Pop Star Pic "Vox Lux" Goes Down In Ignominy

If there’s a less-than-disastrous movie to be made that kicks off with a school shooting and ends in a pop concert, it isn’t “Vox Lux.” Writer-director Brady Corbet’s dismally conceived and executed turn-of-the-twenty-first-century drama is self-aware in all the wrong ways, riding the aforementioned histrionics plus stilted narration from Willem Dafoe to the polar opposite of the promised land.

Star and Oscar-winner Natalie Portman doesn’t appear until nearly an hour in, a younger version of her character, Celeste Montgomery, played by Raffey Cassidy (“The Killing Of A Sacred Deer”) for the first half of the film. Cassidy looks and sounds like a young Portman, startlingly so in one particular long shot, but the 16-year-old stands no chance against a script so tragically try-hard. As Dafoe explains over video footage intended to make “Vox Lux” feel like a documentary,” Celeste’s rise to pop stardom is inexorably linked to an especially traumatic high school experience – a 1999 school shooting she would just barely survive.

In lieu of time jumping, which may have curbed the laborious cynicism of the narrative and allowed Portman earlier entry, Corbet barrels right into his inciting incident. We see one of Celeste’s teachers shot point blank and then a pile of bloodied teenage bodies. In the context of a movie about pop stardom, none of this comes off as offensive or outrageous – only pathetic. It’s the laziest imaginable grab at our attention. And it barely gets that, to heave it away just as quickly.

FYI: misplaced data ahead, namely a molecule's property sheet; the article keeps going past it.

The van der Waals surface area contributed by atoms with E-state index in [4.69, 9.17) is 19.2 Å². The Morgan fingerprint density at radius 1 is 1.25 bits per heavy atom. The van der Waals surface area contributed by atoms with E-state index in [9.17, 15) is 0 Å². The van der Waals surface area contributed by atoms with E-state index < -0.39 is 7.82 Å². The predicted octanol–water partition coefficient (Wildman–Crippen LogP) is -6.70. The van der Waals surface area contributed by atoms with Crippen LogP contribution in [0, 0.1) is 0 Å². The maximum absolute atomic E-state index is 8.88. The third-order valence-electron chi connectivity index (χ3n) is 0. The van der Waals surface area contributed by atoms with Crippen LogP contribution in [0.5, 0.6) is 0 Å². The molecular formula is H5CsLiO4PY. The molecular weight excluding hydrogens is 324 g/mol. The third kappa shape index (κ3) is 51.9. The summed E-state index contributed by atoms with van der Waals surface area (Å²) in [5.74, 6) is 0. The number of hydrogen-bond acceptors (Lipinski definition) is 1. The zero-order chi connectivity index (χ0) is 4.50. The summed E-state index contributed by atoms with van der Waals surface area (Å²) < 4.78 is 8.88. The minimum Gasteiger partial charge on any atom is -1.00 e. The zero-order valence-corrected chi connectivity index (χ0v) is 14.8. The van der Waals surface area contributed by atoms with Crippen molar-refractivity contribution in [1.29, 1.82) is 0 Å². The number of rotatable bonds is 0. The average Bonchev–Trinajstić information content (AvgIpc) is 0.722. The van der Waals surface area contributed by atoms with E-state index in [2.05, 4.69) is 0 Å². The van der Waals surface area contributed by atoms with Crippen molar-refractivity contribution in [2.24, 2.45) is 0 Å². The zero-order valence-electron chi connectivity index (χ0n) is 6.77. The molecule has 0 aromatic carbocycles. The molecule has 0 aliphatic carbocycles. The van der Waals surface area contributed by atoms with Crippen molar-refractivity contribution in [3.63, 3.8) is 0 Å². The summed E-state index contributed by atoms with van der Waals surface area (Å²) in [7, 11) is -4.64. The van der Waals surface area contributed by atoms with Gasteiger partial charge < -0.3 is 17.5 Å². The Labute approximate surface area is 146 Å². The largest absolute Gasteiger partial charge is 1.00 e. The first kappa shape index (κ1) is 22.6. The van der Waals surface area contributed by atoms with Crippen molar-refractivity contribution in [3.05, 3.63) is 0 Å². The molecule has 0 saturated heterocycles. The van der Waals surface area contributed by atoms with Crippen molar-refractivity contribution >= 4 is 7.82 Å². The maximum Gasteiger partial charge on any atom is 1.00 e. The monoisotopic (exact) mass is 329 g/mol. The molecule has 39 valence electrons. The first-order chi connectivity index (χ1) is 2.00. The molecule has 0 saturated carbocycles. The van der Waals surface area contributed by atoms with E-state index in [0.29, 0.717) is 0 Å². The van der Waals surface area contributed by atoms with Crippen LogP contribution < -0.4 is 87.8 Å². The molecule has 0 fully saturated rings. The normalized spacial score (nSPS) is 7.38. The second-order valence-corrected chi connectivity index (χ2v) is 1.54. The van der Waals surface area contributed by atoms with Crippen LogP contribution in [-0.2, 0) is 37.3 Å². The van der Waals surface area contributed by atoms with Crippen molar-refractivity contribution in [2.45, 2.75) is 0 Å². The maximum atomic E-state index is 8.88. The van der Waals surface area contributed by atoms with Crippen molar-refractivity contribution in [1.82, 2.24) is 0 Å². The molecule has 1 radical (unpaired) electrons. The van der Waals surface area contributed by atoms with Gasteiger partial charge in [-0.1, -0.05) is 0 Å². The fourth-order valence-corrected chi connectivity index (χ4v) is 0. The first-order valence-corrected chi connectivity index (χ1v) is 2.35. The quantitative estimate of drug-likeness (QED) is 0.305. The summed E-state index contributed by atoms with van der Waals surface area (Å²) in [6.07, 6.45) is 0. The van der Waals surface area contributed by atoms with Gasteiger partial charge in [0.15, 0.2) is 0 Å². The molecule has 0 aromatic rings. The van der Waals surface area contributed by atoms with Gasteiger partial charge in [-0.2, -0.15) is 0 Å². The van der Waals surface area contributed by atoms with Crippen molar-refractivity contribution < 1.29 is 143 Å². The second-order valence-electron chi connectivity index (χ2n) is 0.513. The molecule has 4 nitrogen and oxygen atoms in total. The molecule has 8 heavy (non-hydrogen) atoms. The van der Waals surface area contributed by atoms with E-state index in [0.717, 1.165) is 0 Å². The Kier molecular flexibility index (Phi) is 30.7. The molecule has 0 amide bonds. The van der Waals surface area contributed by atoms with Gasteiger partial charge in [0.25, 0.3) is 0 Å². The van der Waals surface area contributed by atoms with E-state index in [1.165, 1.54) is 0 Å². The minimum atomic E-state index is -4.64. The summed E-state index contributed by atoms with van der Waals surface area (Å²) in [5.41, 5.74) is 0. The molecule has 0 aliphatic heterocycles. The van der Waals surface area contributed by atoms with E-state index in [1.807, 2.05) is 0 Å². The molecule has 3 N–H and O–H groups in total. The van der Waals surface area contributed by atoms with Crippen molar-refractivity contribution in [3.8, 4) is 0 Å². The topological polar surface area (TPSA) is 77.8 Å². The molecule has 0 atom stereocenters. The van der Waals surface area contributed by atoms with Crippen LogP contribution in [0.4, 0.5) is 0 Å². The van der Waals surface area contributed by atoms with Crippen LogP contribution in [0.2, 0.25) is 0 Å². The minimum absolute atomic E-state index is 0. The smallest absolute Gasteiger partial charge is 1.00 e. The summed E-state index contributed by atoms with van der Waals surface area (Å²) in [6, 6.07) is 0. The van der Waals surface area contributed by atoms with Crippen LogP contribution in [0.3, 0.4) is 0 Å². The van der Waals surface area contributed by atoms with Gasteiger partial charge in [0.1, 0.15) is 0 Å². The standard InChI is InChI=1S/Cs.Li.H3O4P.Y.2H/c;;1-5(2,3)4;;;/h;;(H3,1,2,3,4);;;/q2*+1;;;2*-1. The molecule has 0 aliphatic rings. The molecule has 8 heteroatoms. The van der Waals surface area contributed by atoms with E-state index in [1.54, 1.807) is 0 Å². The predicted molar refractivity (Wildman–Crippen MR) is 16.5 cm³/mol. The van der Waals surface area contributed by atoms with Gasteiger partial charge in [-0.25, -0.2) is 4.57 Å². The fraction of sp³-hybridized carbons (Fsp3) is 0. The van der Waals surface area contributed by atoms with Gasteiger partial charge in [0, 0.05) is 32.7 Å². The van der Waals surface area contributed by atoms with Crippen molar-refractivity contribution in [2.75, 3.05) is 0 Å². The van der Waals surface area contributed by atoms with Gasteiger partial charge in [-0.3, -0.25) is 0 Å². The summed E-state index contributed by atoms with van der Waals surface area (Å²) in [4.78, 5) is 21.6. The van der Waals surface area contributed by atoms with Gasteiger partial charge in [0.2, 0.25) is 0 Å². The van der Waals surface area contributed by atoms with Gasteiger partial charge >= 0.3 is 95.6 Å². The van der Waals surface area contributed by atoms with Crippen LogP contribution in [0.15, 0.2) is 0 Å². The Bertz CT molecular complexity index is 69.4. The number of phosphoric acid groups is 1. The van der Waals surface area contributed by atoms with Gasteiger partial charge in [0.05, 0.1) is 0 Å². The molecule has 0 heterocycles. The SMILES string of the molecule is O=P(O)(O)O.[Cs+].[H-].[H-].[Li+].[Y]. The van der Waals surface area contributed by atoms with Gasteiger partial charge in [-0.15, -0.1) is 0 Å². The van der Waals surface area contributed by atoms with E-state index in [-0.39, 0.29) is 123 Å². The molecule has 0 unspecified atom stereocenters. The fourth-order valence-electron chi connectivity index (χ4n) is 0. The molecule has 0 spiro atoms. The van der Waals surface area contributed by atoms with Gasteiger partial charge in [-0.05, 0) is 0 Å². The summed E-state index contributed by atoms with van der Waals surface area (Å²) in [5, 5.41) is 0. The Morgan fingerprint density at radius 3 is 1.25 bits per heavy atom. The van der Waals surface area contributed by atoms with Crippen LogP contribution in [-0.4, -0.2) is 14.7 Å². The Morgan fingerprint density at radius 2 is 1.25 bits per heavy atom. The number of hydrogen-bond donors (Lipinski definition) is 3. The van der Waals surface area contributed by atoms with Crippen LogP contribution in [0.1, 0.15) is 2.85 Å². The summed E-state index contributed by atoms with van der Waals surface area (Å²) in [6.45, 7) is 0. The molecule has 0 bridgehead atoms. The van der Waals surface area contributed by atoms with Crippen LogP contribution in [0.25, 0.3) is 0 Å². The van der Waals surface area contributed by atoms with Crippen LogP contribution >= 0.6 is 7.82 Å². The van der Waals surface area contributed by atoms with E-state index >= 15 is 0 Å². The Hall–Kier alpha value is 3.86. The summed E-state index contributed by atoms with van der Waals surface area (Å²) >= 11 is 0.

As Celeste unwittingly turns her and her Staten Island town’s misfortune into a recording contract, Corbet and cinematographer Lol Crawley present their movie as knock-off Aronofsky, shamelessly recalling the atmosphere of the filmmaker’s devastating 2008 picture “The Wrestler.” Only without the control or sophistication.

Celeste gradually makes the turn from innocent to sexed up video star, while the figures around her – chiefly her older sister Ellie (Stacy Martin) and greaseball manager (Jude Law) – move less like chess pieces and more like backboards for desperate lobs of cultural critique. By the time Corbet invokes 9/11 and further instances of terrorism, all thoughts of worthy satire are off the table.

Finally, enter Natalie Portman, whose embattled, exhausted portrayal of an inveterate musical icon deserves so much better. Her Celeste is the only remotely convincing piece here, largely wasted on lengthy back and forth with her daughter (also played by Cassidy) set in a diner. The sequence is all tempest in a teapot, an acting showcase full of dialogue that doesn’t get across anything Portman doesn’t convey in body language and disposition.

The climactic concert is arguably the worst the film has to offer, Celeste’s pre-show breakdown summarily glossed over in favor of amateurish photography and staging – not to mention the worst songs real-life pop star Sia has ever penned. Celeste gyrates her way to an inevitable non-conclusion, Portman’s lethargic lip-syncing punctuating just how tired this all is. These are the final pieces of the buckshot that is “Vox Lux,” blustery and loud, at once aiming for a dozen targets and none at all.

Squint and perhaps you’ll see the faint outline of a delectably dark piece of pop art. Open your eyes and they’ll roll until Corbet mercifully fades to black.

-J. Olson

Rating: ★ out of ★★★★★ (Very Bad)

Release Date: December 7, 2018
Studio: Neon
Director: Brady Corbet
Screenwriter: Brady Corbet
Starring: Natalie Portman, Raffey Cassidy, Jude Law
MPAA Rating: R (for language, some strong violence, and drug content)